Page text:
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Selling Us

Shoppers Raise Their Red Flags

By Margaret Webb Pressler
Washington Post Staff Writer
Sunday, October 3, 2004; Page F01

Whenever I organize my e-mails for an occasional column on reader feedback, I am amazed at the deluge on any subject involving customer service.

Here's how your comments on shopping have stacked up in the past few months.

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Customer service. When I wrote about the roadblocks that shoppers often encounter when trying to buy something, I said we shouldn't have to push so hard just to give a store our money. I was subsequently regaled with stories from consumers who pushed as hard as they could and still -- with apologies to the Rolling Stones -- could get no satisfaction.

"Because of such universal poor customer service . . . my husband and I have concluded that almost everything takes three trips," wrote one frustrated shopper.

Many people just give up rather than go to that trouble. Some readers say they shop more online now just to avoid the needless frustration they find in stores, while others offered concrete examples of sales that retailers lost because of poor service. One woman said she'd abandoned a $118 purse at the register in a department store "because the clerk treated me as though I was bothering her." Another reader said he walked out of a Lowe's home improvement store, where he had planned to order a $500 storm door, because he couldn't find anyone to help him.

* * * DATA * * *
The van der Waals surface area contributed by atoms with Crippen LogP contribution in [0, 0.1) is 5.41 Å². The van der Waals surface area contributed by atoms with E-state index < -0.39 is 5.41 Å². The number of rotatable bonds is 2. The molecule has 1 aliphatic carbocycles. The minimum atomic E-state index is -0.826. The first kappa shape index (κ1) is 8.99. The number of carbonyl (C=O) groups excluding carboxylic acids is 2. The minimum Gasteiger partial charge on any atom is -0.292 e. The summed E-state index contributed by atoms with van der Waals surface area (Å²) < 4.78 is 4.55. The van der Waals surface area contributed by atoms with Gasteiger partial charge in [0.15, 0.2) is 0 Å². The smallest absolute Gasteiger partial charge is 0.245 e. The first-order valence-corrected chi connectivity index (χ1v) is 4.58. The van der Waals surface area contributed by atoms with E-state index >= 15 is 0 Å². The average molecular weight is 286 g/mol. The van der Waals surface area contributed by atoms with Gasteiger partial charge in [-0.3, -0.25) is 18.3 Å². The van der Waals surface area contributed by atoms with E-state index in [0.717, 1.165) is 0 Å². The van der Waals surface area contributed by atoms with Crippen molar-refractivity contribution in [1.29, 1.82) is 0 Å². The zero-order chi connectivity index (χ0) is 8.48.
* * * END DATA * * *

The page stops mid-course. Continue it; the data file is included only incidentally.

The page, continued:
Retailers talk a good game about customer service. Several former retail employees explained that customer service is always a big focus in "corporate," but then it's not translated to the store level and there's almost no accountability.

How could it not matter if business is being lost? This isn't about the occasional failure, either; it's really a systemic problem throughout the retail world. Yet I have to think that if retailers truly focused on improving customer service they'd have more than enough added sales to pay for the extra employees and training that it took to get there.

Courtesy is priceless. One interesting debate emerged from nearly 100 e-mails on this subject, as well: Should we, as shoppers, be angry at unhelpful or indifferent clerks who are paid minimum wage and get no benefits -- or should we understand why they don't care and be sympathetic?

"Why should they care? No one cares about them," one person wrote.

I am appalled at how poorly many retailers compensate their employees and think those chains deserve to lose sales for such short-sighted business practices. But fundamentally, I agree with a reader who said that "no one forced these people to take jobs in the service sector." If they can't deal with people, he wrote, they should move on.


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